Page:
But that’s not all for you, don’t be greedy. For dessert, I’d make a more elegant (and smaller) version of this Skye Gyngell – sourced recipe I made recently for a dinner party at my dear friend Cath’s place in Elizabeth Bay. I would make her give me her dear old dead Nan’s golden edged plates to use again (that’s Cath, not Skye). Little meringues, gooey inside their crisp shells, with a quenelle of chestnut poached in milk with vanilla bean* and chestnut honey, poached prunes and runny cream. Pardon the horrible flash photograph but it was a lovely long dinner and by her own admission Cath has more wine than God:

meringue cooked

Is that something you’d like to eat? And what would I be eating at your fantasy restaurant?

* Vanilla bean in Canberra I hear you ask? I’m not a purist on the seasonal and local thing – it’s a matter of emphasis, not a religion.

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26 thoughts on “Masterchef fantasy restaurant menus – here’s mine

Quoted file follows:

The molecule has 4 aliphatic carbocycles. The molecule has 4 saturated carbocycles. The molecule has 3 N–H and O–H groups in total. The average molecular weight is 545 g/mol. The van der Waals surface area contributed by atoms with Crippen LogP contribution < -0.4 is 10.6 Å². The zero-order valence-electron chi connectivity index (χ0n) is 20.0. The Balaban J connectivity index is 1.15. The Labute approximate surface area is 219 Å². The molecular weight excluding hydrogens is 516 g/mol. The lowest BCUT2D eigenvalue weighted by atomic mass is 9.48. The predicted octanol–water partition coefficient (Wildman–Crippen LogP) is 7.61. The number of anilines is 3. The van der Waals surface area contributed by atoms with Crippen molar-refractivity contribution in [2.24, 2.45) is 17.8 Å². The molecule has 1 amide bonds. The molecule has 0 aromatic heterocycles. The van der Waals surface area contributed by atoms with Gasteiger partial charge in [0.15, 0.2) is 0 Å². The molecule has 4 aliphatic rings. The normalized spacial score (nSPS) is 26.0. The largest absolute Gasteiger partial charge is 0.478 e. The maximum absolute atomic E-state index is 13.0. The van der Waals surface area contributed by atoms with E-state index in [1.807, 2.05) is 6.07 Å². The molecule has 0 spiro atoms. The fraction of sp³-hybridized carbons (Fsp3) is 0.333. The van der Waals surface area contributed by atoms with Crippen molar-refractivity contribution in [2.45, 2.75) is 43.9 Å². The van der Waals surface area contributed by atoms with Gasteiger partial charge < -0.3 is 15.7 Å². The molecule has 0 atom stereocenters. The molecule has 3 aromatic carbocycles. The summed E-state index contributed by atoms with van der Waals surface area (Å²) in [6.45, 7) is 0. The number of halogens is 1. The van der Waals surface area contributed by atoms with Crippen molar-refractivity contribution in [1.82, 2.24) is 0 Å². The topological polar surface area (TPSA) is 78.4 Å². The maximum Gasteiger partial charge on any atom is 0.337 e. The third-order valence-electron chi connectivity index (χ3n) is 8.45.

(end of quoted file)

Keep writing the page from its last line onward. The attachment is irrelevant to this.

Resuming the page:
1. A world wtithout vanilla is a world not worth living in, I say. Am going to mull this challenge over and report back – nice meringues girlie.

  2. OK, ready. My entree would honour my Tasmanian heritage. My entree would be oh so perfectly steamed medallions of Dover crayfish, piled with seared scallops (sustainably trawled from the D’Entrecasteux Channel) and served over baby salad greens with a light tarragon vinaigrette, deep fried strips of parsnip and fried shallots, alongside a sauvignon blanc. For mains, a reprise of my favourite steak from the pub around the corner from my first share house in Battery Point. It consists of a disc of heavy white bread, lightly toasted, upon which sits a juicy seared eye fillet. On top of that, a perfect duck liver poached in cognac and, over the lot, a light cream-based green peppercorn and sage sauce. Served with a Pinot Noir. For dessert, extremely slow-cooked quince with ginger, cinnamon, cardamon and star anise, the finest quality home made vanilla ice cream and a tiny maple syrup wafer …

  3. I’ve just come back from a lovely long lunch at the local, Libertine, and am not sure why I’m even reading about food. Your tweet followed close on one reading First Europeans ate own children. Wow can’t wait for the episode of Masterchef where the mystery box has a kid in it and I thought you were asking “Who would you cook…?” I had the answer to that one all worked out.

    No fantasy menu of my own – yet – but I’d be at either Restaurant PDP or Chez Dr Sister Outlaw in a flash. (Of course, Dr SO, on the show George would haul you over coals for your profligate ways with expensive ingredients!)